On the latest episode of AVWeek, the staff of AVNation and several notable voices in AV took a break from industry news to discuss race in AV and what measures can be taken to support greater diversity across the channel
As groups across the United States and the world continue to protest and call for systemic changes to governance and policing in the wake of the murder of George Floyd in Minneapolis, Minnesota, at the hands of police, we at AVNation felt that, as a media platform, it was important to address not only the question of diversity in our own industry, but how the growing call for systemic reform can be carried out within our ranks.
On the latest episode of the weekly podcast, AVWeek, Tim and I are joined by AVIXA’s Dave Labuskes, Verrex’s Charmaine Tourella, LoopLab’s Chris Hope, Giovanni Agramonte of ArtMedia Group, and Iffat Chaudry from the UK’s CDEC, to discuss our own personal experiences of race in the AV industry as well as how as individuals and within working groups, such as AVIXA’s Diversity Council, we can effect sustainable change that reflects equality and genuine diversity in our channel.
What can AV organizations do to address the issue of racism and race relations within their industry, but also within their communities?
“I try to reflect on the fact that it’s a difficult week for me, but not a difficult life for me,” Labuskes says during the opening question of the episode. “And that this is a conversation this week, or these last couple weeks, that we need to have more. I spent a lot of time over the years actually to try to figure out, what can an industry association or more specifically, what can the industry association that I’m the CEO of do to confront these issues? I also have a background, as you mentioned, of technology and coding and stuff. I tend to try, in my head, to break complicated problems down into small pieces.”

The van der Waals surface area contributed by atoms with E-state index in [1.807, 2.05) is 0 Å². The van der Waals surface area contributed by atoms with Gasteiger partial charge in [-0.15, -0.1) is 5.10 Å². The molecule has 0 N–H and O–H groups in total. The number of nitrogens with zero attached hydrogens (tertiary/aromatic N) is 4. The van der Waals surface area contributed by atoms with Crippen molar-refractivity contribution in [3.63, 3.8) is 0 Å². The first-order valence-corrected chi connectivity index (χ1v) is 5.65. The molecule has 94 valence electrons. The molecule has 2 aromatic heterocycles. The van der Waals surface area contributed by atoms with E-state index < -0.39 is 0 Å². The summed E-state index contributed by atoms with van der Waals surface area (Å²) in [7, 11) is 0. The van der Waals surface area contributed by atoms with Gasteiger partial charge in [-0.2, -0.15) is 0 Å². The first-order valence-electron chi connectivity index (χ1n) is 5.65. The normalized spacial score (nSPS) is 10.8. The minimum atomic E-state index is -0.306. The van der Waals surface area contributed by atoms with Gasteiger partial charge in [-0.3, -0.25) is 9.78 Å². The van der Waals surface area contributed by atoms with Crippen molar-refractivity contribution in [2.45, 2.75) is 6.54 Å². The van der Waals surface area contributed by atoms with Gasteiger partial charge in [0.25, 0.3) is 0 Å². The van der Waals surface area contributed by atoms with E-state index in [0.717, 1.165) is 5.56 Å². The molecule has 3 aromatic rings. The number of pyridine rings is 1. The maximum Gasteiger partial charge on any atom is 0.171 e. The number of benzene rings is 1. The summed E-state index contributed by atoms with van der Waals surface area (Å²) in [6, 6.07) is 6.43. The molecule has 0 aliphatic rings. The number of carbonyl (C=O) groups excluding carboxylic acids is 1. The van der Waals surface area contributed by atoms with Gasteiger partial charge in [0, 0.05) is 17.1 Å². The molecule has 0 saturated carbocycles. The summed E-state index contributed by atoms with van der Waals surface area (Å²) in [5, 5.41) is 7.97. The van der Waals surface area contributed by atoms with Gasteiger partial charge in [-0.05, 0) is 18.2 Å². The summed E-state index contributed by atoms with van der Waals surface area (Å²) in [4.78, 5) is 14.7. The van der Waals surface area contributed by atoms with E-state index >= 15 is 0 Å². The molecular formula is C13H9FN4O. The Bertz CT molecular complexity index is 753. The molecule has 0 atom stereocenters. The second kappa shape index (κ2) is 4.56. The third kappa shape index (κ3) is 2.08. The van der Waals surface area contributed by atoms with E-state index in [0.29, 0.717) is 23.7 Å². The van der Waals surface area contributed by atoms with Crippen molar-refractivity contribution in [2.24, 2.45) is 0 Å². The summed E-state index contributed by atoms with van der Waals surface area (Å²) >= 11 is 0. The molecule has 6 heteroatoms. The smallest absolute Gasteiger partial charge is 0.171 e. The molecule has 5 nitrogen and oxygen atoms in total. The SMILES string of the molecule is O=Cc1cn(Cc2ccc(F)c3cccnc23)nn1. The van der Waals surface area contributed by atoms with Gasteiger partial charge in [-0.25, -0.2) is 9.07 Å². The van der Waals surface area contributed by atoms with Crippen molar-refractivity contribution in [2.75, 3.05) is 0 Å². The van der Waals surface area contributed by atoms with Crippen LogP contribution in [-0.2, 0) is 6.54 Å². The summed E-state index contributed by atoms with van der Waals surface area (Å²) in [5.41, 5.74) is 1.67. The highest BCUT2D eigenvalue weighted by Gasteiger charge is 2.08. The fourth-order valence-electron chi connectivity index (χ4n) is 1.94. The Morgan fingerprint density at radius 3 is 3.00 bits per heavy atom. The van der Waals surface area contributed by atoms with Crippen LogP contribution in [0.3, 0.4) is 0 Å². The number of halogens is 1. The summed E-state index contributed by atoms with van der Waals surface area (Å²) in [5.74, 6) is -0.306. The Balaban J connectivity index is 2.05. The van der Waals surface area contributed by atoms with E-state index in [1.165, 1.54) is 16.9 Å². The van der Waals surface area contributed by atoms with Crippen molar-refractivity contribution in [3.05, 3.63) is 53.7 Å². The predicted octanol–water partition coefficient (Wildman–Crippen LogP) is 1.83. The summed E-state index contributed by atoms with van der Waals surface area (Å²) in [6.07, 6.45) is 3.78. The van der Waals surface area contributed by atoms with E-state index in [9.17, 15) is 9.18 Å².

Labuskes acknowledges that this approach might be impossible with the scale of systemic racism and on a microlevel, the implicit bias that dog so many interactions with people of color when engaging on all aspects of society.
“I think putting those types of gathering places, whether they’re online or in place, in reality, allows a conversation to start,” Labuskes adds. “Then that conversation can inform further conversations, and people can get… We can’t solve implicit bias, but when can contribute to people connecting with each other, learning from each other, as you talked about at the outset here. And recognizing their faults, learning where they’ve made assumptions that are wrong, and moving forward from that point.”
Tourella, underscoring her 20 years in the industry, observes that the adversity to diversity within AV is really about how comfortable and holistic the channel is, having been founded and rooted in the mom-and-pop approach to business development, which means hiring the people they know and are most familiar with.
“For a long time, holistically, they hired people they worked with, they’re on the road with. It was a family affair, so the family got involved,” Tourella notes. “They siloed themselves and never looked out. In not looking out, they missed out on a lot of the diverse talent that actually had the ability to propel their businesses much further. Because fast forward to today, a lot of the diverse AV workers are on the client side because they couldn’t get satisfaction on the AV side. A lot of those people went to, “Okay, I’m going to go to the client side because they appreciate me there and my diversity. They have a diversity plan and initiative, and I get paid more, and I get stock options. Screw AV, bye. I’m going there, or I’m going to the manufacturer’s side where it’s the same.
“What we have to do is we have to start outreaching. The outreach in the AV industry with a dominant group, which typically usually is older white men are the dominant group in our industry, have to now take the mantle of looking up ways to implement strategies. Sometimes it’s a plan, but really what we have to do is have a cultural shift in the AV industry to make diversity a thing that’s positive. Because you can do it a couple of ways.”